TACA, the airline of El Salvador, was founded in 1931 and was originally from the acronym of Transportes Aéreos Centroamericanos. TACA has been nicknamed with the backronym (back acronym) “Take A Chance Again” since at least 1947, “Take A Chance Airline” since 1984 and “Take A Coffin Along” since 1985.
Wikipedia: TACA Airlines
TACA is the flag-carrier of El Salvador and trade name “brand” comprising a group of five independently IATA-coded and -owned Central American airlines, whose operations are combined to function as one and a number of other independently owned and IATA-coded regional airlines which code-share and feed the TACA brand system. TACA, originally an acronym of Transportes Aéreos Centroamericanos (Central American Air Transport), now stands for Transportes Aéreos del Continente Americano (Air Transport of the American Continent), reflecting its expansion to North, Central, South America and the Caribbean. However, the brand is going to disappear in 2013. The AviancaTaca Group has announced that all its subsidiaries will operate under the name of Avianca.
American Notes & Queries
In Central America, for instance, the TACA is known, perhaps for reason, as “Take a chance again.”
Alfred E. Hamill
13 November 1984, Chicago (IL) Tribune, “Central America puts fear back in flying” by George de Lama, pg. 10:
There is TACA the Salvadoran airline. For us it is “Take a Chance Airline.”
Google News Archive
20 April 1985, The Citizen (Ottawa, Ontario), “Flying as casual as hopping a bus in San Miguel” by Eric Hamovitch (Southern News), pg. G6, col. 4:
Thus, TACA is said to stand for Take A Chance Airlines. Since all its flights pass through El Salvador, it could also mean Take A Coffin Along.
Google News Archive
2 January 1987, Calgary (Alberta) Herald, “South American airlines inspire gallows humor” by Mark Prendergast, pg. A5, col. 3:
TACA, the Salvadoran airline, has come to mean Take A Chance Airlines, or Take A Coffin Along.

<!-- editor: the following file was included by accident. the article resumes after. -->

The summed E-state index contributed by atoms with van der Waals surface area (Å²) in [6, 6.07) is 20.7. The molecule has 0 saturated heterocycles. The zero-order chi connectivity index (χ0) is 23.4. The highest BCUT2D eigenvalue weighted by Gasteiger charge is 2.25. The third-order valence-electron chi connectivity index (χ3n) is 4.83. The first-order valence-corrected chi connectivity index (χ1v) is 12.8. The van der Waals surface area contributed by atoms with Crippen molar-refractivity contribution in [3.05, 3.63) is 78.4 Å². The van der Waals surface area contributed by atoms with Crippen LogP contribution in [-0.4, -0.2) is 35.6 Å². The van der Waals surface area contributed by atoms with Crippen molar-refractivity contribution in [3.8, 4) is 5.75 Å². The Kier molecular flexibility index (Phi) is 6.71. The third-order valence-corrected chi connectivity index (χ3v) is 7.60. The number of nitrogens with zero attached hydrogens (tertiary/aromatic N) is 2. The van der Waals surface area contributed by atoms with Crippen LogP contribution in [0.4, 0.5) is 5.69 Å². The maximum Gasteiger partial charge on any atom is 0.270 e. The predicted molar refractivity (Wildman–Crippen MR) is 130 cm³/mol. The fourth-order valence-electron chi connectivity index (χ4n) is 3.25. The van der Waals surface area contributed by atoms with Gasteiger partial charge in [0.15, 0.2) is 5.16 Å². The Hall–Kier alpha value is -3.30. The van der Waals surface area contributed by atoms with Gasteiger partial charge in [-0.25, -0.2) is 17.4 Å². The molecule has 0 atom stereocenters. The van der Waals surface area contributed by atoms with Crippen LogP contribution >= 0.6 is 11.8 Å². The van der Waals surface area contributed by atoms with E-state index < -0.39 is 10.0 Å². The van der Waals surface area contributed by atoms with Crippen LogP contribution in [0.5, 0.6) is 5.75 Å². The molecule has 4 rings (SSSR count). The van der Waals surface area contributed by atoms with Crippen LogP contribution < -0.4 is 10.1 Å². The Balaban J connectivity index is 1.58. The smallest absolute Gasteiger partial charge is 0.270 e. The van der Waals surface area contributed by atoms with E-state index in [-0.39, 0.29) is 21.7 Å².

27 August 1987, The Times (Trenton, NJ), “Central America: Nations in Turmoil” by Paul Sigmund and William Potter, pg. 1, col. 1:
TEGUCIGALPA, Honduras—The longest 30-minute plane ride in Central America may be the flight from El Salvador to Tegucigalpa, the capital of Hunduras. Dealing with TACA (frequent flyers call it Take A Chance Airways) has something to do with it.
Revelations of a Soldier in America’s Secret Wars
By Jack Terrell and Ron Martz
Washington, DC: National Press Books
The airline itself, TACA, was more like a sky taxi servicing the small countries on a daily basis. Maybe that’s why many people who flew the national airline of El Salvador called it Take A Chance Airlines.
New York (NY) Times
INTERNATIONAL BUSINESS; A Home-Grown Giant Of Central America
By LARRY ROHTER
Published: April 15, 1998
For TACA—shorthand for Transportes Aereos Centro Americanos—that means more head-to-head competition with some of the giants of the industry on what could be less than favorable terms. As a relatively small carrier, the company benefits from neither the economies of scale nor the name recognition of United States rivals.
Less than two decades ago, amid wars in much of Central America, TACA International Airlines was a tiny carrier, with revenue of $18 million and initials that were said to stand for ‘’take a chance airlines’’ because of its irregular schedule and suspect equipment.